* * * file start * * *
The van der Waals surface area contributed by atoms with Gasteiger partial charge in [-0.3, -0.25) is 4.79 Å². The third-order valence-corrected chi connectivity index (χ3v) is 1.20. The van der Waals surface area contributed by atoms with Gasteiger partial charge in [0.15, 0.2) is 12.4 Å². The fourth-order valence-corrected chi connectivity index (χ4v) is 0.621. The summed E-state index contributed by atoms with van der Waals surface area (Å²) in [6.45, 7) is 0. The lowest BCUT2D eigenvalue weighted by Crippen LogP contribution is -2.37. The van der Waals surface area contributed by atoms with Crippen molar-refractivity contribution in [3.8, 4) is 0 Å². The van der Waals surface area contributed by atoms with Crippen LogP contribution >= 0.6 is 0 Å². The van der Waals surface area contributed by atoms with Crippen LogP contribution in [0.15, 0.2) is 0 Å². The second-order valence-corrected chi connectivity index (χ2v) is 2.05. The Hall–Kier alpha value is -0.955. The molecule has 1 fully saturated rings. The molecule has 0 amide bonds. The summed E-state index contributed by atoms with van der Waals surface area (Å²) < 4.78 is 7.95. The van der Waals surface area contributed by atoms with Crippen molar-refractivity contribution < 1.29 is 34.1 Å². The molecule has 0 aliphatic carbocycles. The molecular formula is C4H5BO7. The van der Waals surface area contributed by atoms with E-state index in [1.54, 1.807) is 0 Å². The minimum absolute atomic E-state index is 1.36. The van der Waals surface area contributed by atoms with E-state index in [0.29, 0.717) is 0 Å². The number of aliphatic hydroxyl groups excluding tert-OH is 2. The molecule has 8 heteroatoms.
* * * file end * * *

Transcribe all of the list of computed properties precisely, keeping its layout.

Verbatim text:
The van der Waals surface area contributed by atoms with Gasteiger partial charge in [-0.3, -0.25) is 4.79 Å². The third-order valence-corrected chi connectivity index (χ3v) is 1.20. The van der Waals surface area contributed by atoms with Gasteiger partial charge in [0.15, 0.2) is 12.4 Å². The fourth-order valence-corrected chi connectivity index (χ4v) is 0.621. The summed E-state index contributed by atoms with van der Waals surface area (Å²) in [6.45, 7) is 0. The lowest BCUT2D eigenvalue weighted by Crippen LogP contribution is -2.37. The van der Waals surface area contributed by atoms with Crippen molar-refractivity contribution in [3.8, 4) is 0 Å². The van der Waals surface area contributed by atoms with Crippen LogP contribution >= 0.6 is 0 Å². The van der Waals surface area contributed by atoms with Crippen LogP contribution in [0.15, 0.2) is 0 Å². The second-order valence-corrected chi connectivity index (χ2v) is 2.05. The Hall–Kier alpha value is -0.955. The molecule has 1 fully saturated rings. The molecule has 0 amide bonds. The summed E-state index contributed by atoms with van der Waals surface area (Å²) < 4.78 is 7.95. The van der Waals surface area contributed by atoms with Crippen molar-refractivity contribution < 1.29 is 34.1 Å². The molecule has 0 aliphatic carbocycles. The molecular formula is C4H5BO7. The van der Waals surface area contributed by atoms with E-state index in [1.54, 1.807) is 0 Å². The minimum absolute atomic E-state index is 1.36. The van der Waals surface area contributed by atoms with E-state index in [0.29, 0.717) is 0 Å². The number of aliphatic hydroxyl groups excluding tert-OH is 2. The molecule has 8 heteroatoms.